I started a new home project the other day, a small website and started to write the features that I wanted, now I knew that SpecSalad supported tables in the usual Scenario Outline format as I had used them when writing the calculator example, but this time I wanted to include the table as part of the scenario for example
So simply expecting it to ‘Just Work’ I created my specification and watched it fail with some very interesting error messages! As it turned out there was actually no provision for the step definitions to take SpecFlow tables, so some time later I now have a couple of scenarios that can cope with tables both in the Given part of a scenario and the Then part, I didn’t add anything to the when syntax as I think currently this should be a unique call and probably won’t need tables.
So how does it work? using the above example first the given line above uses the new SpecSalad syntax
Given I can see a table Table Name
Given you can see a table Table Name
Given the Role Name can see a table Table Name
Then I should see Table Name table
Then you should see Table Name table
Then the Role Name should see Table Name table
For the Given steps unusually you don’t create a task as the framework simply saves the table into the current scenario context using the table name supplied as the key.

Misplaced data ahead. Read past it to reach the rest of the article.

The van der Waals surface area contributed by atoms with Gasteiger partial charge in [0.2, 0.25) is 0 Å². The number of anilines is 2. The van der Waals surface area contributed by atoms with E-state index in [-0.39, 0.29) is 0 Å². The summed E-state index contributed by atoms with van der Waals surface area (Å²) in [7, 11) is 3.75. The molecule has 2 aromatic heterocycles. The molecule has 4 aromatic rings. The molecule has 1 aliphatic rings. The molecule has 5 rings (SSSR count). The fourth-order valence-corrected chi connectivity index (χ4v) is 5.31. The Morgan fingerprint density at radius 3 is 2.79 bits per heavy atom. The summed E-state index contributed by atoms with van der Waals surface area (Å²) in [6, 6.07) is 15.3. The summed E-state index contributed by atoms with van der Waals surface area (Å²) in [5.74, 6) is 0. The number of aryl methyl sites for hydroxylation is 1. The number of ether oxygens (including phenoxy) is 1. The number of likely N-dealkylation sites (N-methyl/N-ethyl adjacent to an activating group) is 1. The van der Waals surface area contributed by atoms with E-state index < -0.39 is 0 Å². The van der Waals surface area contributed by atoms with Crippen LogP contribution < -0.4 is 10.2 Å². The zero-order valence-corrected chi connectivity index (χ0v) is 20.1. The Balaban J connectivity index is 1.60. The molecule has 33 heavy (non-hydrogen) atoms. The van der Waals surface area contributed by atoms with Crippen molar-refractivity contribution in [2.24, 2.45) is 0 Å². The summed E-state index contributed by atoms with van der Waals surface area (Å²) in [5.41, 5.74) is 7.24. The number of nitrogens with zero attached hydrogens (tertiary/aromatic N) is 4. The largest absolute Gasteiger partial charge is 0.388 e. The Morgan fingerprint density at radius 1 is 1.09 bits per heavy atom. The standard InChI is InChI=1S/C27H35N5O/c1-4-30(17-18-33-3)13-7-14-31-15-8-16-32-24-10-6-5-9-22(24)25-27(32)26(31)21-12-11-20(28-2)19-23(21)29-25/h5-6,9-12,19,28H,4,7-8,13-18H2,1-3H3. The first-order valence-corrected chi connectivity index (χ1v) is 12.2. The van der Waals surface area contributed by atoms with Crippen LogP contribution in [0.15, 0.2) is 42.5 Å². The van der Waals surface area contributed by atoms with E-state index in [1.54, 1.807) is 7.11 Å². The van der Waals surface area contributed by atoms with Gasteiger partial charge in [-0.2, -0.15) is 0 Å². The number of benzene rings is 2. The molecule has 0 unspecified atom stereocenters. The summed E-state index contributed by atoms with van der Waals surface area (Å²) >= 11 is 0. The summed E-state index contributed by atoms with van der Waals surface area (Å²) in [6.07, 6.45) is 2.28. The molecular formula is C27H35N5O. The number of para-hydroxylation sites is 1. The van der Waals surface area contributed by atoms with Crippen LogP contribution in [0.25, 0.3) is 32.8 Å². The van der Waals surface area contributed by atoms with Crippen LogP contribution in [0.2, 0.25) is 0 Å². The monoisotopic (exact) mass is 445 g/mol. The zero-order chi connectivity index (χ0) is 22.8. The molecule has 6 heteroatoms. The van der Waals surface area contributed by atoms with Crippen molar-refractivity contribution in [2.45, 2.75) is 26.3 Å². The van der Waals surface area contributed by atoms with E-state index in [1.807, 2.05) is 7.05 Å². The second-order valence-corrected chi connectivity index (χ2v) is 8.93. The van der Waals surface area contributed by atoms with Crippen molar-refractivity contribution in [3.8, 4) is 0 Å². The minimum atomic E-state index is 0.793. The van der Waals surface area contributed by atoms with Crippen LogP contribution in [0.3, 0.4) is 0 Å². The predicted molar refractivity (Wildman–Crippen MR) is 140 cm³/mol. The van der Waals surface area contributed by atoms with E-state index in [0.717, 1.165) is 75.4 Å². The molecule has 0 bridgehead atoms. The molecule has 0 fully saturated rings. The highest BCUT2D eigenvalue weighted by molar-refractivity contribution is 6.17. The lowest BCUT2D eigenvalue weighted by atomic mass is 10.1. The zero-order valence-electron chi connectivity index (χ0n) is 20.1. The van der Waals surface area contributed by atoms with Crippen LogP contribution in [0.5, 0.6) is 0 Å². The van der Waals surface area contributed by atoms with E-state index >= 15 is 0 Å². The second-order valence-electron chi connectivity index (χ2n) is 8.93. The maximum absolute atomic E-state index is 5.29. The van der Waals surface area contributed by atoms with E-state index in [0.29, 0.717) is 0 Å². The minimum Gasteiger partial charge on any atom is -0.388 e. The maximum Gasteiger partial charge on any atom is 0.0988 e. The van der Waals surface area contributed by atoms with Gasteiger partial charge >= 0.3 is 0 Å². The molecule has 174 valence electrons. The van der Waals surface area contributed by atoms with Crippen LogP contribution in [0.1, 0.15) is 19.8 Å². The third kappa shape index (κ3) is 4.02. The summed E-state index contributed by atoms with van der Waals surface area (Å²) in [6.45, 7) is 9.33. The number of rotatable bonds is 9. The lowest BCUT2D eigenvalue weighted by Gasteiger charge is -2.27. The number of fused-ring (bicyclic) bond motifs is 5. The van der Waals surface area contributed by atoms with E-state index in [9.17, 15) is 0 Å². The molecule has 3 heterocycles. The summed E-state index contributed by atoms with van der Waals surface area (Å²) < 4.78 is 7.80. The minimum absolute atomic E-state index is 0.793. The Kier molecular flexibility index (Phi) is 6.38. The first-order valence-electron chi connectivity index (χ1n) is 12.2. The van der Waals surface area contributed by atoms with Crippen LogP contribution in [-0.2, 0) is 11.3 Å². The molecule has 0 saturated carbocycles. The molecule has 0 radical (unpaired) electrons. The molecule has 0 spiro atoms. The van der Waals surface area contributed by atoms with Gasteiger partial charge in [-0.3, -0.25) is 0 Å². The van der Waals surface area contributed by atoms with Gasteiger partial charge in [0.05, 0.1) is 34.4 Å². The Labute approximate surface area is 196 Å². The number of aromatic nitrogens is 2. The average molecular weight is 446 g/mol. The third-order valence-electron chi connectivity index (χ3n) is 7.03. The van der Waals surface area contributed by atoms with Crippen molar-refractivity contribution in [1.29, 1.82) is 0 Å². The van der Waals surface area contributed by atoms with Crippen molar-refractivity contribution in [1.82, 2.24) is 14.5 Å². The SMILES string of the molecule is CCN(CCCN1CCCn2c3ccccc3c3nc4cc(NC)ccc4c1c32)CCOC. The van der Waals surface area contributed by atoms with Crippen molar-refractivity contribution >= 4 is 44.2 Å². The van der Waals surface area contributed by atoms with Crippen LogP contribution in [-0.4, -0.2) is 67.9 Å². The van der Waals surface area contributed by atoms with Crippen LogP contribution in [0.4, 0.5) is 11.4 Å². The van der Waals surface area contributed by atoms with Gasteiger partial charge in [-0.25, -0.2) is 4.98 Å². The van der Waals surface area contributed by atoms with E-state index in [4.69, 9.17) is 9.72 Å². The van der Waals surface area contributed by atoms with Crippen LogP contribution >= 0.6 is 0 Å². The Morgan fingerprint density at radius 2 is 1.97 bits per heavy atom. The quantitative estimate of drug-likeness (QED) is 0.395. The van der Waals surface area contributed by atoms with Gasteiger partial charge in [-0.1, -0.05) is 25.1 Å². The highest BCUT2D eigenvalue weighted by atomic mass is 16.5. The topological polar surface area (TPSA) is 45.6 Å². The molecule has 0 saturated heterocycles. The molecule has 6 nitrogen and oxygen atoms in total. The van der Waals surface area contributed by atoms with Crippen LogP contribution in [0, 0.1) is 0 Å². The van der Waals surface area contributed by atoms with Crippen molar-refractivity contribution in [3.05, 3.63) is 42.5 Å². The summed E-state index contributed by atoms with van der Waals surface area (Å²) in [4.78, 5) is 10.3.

In the above scenario the rest of the steps are just the usual Spec Salad syntax, resulting the the following task code.
this calls the role to add a vote for the selected colour, the role in this case is TableSpecification
this simply loops through the table stored in the scenario context looking for the given colour and adds one to the vote for that colour, re-saving the table back to the scenario context.
The then step
this loops through the stored table looking for a row with the highest vote count storing the winning colour, this is then returned from the task to the framework to compare to the value in the specification.
I also wanted a syntax that could compare multiple results, so I could have a draw and two winning colours, the scenario looks like.
Most of the steps are the same, but now the then step also has a table with the expected results in, the There task looks like.
The then task first retrieves the table stored in the context, then goes through the table to find the top vote.
A new table is created that has the same shape as the table in the context and into that table each row that has the max score is added, it is then this new table that is returned to the framework to be compared to the expected results.
This last part is interesting as I am attempting to compare one table with another, not knowing if the two tables are even the same shape!
First up the framework asserts that the two tables have the same number of rows, after which the framework builds a list containing line contains the combined row values in the expected table.
The framework then iterates over the actual answers table and builds a string of the row values which is checked against the list form the expected values to ensure it exists.
I am not sure if this is the best way to achieve this, but currently it works!
This new syntax is available on Nuget as version 1.9.1